Genesee Community College will launch “Sunday College,” a new academic initiative that will make college courses available on Sundays at Genesee’s Batavia Campus for the first time, in January 2011, Associate Vice President and Dean of Math, Science and Career Education Michael S. Stoll reported to the Board of Trustees Monday evening.
The course schedule will be designed so that students can complete an Associate’s Degree in General Studies in as little as 16 months, Dean Stoll said. The Sunday courses will follow a “modular” schedule, with each course running for an eight-week period. To accelerate degree completion students can combine Sunday classroom courses with four-week distance learning courses.
Students who enroll for any combination of four eight-week courses over a semester achieve full-time status and may qualify for full financial aid, Dean Stoll noted.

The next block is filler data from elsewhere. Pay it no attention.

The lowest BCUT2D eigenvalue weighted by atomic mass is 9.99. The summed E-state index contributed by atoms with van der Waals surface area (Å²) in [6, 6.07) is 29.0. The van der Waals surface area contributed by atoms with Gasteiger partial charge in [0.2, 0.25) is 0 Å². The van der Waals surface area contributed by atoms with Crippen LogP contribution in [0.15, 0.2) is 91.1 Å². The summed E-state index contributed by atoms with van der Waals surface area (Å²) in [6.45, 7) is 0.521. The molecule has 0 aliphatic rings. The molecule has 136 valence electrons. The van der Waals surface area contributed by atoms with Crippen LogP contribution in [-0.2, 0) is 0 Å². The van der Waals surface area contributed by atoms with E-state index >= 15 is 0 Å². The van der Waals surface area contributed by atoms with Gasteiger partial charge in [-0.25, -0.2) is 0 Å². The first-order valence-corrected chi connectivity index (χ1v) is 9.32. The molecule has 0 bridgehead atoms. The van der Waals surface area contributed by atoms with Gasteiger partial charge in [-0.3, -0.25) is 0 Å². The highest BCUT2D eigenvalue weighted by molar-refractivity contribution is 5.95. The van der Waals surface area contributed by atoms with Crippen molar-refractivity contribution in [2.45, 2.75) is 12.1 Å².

The Sunday courses will be especially helpful to men and women who have family and work responsibilities that prevent them from attending classes during the week, Dean Stoll said. However, any student may register for the courses.
Courses offered during the Mod 1 of the Spring 2011 semester (January23 to March 13) include Introduction to Computers (CIS102), World Civilizations 1 (HIS101), and College Composition (ENG101). Mod 2 courses (March 20 to May 15) include Career and Educational Planning (CEP101), English Communications 2 (ENG102), and Human Biology (BIO102). Courses will meet in one of three blocks, 9:00 to 11:45 a.m., 12:00 noon to 2:45 p.m., and 3:00 to 5:45 p.m. Additional courses will be added in future semesters, Dean Stoll said.
The Batavia Campus Library is already open from 1:00 to 6:00 p.m. Sundays, giving students the opportunity to use reference materials or check out materials. All courses will be offered in the College’s Conable Technology Building and “D” Wing, so staff will not need to open all Batavia Campus buildings.
Faculty and staff studied weekend college programs at other community colleges, and discovered that Sunday courses are popular with many students – often more popular than Saturday courses. “We are very pleased and excited about Sunday College,” Dean Stoll told trustees. “It will fill a need in our communities, and bring higher education to more residents.”
# # #